Science Fair Project Encyclopedia
Freedom of worship
Freedom of worship and freedom of religion have two totally different meanings. Freedom of religion is a matter of choice but not of action. Freedom of worship takes choice to the point of action. What is a belief of the mind and private to everyone but the individual, becomes manifest the moment an individual begins to carry out a physical manifestation of that belief.
Second of the "Four Freedoms"
When President Roosevelt outlined the second of the Four Freedoms in his State of the Union address to the United States Congress in 1941, he stated that the second freedom was "freedom of worship". It was the right of every person anywhere in the world to worship God in his or her own way.
The foundation document of the United States of America is the Declaration of Independence which states that basic freedom flows from "Nature" and "Nature's God". There is no further identification of this God. It was in that same spirit that President Roosevelt outlined the second of the Four Freedoms.
Unfortunately in recent years sectarian violence in the name of religion has come to the front pages of the world's newspapers and to the headlines of radio and television news bulletins.
It mattered not in the closing years of the 20th Century and the opening years of the 21st Century whether the violence was provoked in the name of Protestant Christianity or Catholic Christianity when the subject was peace in Northern Ireland. The same holds true for Israeli Jew versus Palestinian Muslim, who both refer back to the same holy texts about Abraham being the father of their peoples.
Freedom of worship is the ability of all peoples to not only believe, but to act out their belief, without doing harm to any other person who holds a different belief and a different mode of worship.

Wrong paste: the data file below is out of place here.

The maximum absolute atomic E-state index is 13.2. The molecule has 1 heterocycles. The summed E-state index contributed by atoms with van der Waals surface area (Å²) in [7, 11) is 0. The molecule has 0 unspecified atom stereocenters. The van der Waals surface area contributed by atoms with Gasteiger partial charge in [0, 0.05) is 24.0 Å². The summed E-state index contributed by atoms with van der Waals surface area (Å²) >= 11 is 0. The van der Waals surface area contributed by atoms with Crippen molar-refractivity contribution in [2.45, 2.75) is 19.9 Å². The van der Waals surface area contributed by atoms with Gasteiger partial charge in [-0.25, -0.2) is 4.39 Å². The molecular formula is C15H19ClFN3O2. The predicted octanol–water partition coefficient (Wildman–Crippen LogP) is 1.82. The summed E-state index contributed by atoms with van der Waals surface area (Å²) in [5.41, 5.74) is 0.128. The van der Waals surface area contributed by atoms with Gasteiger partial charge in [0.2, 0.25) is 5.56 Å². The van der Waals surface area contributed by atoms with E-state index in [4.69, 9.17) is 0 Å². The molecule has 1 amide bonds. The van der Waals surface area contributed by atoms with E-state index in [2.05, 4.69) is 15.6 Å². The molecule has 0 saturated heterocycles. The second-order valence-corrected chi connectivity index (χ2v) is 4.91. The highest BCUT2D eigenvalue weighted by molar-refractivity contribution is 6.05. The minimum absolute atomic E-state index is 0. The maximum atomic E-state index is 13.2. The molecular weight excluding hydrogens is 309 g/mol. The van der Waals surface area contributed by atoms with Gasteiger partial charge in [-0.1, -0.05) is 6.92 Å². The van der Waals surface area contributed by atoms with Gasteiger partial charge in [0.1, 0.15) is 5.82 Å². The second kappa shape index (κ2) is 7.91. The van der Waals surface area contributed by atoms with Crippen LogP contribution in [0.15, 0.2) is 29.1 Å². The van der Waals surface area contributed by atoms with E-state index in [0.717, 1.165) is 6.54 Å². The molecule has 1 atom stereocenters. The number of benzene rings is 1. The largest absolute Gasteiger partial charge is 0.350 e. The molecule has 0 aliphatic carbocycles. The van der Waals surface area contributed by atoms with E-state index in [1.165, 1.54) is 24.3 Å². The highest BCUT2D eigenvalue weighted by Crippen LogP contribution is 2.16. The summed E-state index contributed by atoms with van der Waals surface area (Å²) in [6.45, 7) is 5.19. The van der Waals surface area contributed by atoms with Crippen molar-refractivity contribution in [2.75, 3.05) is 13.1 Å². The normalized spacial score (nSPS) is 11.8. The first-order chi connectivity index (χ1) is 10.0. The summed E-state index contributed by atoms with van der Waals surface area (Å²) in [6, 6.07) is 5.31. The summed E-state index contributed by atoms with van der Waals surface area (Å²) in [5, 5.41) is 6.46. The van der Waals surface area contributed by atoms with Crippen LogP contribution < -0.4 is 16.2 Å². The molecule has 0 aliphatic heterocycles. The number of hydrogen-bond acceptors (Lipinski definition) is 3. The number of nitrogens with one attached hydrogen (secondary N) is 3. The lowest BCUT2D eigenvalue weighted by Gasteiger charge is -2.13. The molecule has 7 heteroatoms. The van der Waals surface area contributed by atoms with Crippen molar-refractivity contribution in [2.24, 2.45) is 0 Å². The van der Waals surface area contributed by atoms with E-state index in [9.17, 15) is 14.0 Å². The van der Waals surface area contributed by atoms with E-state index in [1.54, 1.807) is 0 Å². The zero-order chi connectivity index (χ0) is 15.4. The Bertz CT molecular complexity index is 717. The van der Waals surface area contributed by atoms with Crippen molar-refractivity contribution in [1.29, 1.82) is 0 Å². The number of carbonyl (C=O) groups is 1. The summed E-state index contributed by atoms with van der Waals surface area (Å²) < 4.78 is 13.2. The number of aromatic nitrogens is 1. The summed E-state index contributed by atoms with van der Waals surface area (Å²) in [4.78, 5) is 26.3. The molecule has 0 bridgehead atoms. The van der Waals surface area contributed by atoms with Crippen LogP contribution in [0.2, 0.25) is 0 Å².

Application of this freedom
The ideals of the "Four Freedoms" were embodied into the Universal Declaration of Human Rights of 1948 due to the work of the widow of President Roosevelt. A freedom of the individual to worship God in his or her own way runs into problems when the application is applied to more than one person. When two people hold different interpretations of how to worship God, conflict can and often does arise.
If a nation is a theocracy or if a nation is composed of a majority who all worship God in the same way, the chances of conflict are diminished because all individuals want to apply this freedom of worship in the same way. But of course this does not help the minorities within those majority countries. They are immediately in conflict with the social and economic system.
If an employer discharges an employee for failure to report to work on a day that the employee considers to be a holy day, or a day of rest, the employee may hold that their own individual right to freedom of worship has been violated. The only way around this problem is for the employee to address the issue of worship, if it is outside of the mainstream, before seeking employment. In this way a contract can be established between the parties, especially when employment laws are created to make such contracts possible. Violation of the terms of an employment contract due to a surprise action on the part of the employee is neither fair to the employer, nor an ethical undertaking for the employee. Honesty, disclosure and a meeting of the minds is the foundation of all contract law. Dishonesty, concealment and ambiguity are viewed as reasons to void a legal contract.